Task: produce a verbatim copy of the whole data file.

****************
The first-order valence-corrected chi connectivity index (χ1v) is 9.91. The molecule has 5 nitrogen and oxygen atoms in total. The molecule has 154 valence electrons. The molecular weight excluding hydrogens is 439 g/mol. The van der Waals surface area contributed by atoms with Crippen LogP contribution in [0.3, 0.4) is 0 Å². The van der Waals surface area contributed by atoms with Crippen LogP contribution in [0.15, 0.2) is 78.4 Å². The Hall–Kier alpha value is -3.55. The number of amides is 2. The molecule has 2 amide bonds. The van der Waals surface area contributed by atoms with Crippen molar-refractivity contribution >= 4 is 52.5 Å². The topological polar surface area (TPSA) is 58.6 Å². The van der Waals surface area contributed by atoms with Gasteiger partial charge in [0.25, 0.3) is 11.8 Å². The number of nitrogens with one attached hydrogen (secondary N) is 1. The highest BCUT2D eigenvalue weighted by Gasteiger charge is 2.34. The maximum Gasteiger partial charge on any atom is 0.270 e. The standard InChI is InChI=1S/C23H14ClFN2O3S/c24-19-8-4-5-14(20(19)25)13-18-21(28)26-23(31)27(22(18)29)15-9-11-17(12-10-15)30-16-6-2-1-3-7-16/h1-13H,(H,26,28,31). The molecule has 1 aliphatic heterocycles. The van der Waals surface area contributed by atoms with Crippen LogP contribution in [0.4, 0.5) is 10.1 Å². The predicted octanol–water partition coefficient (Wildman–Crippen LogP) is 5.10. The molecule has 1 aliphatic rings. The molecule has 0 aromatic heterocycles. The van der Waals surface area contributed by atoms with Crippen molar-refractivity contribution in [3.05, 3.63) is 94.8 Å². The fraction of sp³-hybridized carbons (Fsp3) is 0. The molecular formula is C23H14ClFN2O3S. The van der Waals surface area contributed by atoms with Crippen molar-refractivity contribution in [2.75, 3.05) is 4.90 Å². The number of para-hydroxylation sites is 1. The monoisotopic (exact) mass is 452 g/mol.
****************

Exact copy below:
The first-order valence-corrected chi connectivity index (χ1v) is 9.91. The molecule has 5 nitrogen and oxygen atoms in total. The molecule has 154 valence electrons. The molecular weight excluding hydrogens is 439 g/mol. The van der Waals surface area contributed by atoms with Crippen LogP contribution in [0.3, 0.4) is 0 Å². The van der Waals surface area contributed by atoms with Crippen LogP contribution in [0.15, 0.2) is 78.4 Å². The Hall–Kier alpha value is -3.55. The number of amides is 2. The molecule has 2 amide bonds. The van der Waals surface area contributed by atoms with Crippen molar-refractivity contribution >= 4 is 52.5 Å². The topological polar surface area (TPSA) is 58.6 Å². The van der Waals surface area contributed by atoms with Gasteiger partial charge in [0.25, 0.3) is 11.8 Å². The number of nitrogens with one attached hydrogen (secondary N) is 1. The highest BCUT2D eigenvalue weighted by Gasteiger charge is 2.34. The maximum Gasteiger partial charge on any atom is 0.270 e. The standard InChI is InChI=1S/C23H14ClFN2O3S/c24-19-8-4-5-14(20(19)25)13-18-21(28)26-23(31)27(22(18)29)15-9-11-17(12-10-15)30-16-6-2-1-3-7-16/h1-13H,(H,26,28,31). The molecule has 1 aliphatic heterocycles. The van der Waals surface area contributed by atoms with Crippen LogP contribution in [0.4, 0.5) is 10.1 Å². The predicted octanol–water partition coefficient (Wildman–Crippen LogP) is 5.10. The molecule has 1 aliphatic rings. The molecule has 0 aromatic heterocycles. The van der Waals surface area contributed by atoms with Crippen molar-refractivity contribution in [3.05, 3.63) is 94.8 Å². The fraction of sp³-hybridized carbons (Fsp3) is 0. The molecular formula is C23H14ClFN2O3S. The van der Waals surface area contributed by atoms with Crippen molar-refractivity contribution in [2.75, 3.05) is 4.90 Å². The number of para-hydroxylation sites is 1. The monoisotopic (exact) mass is 452 g/mol.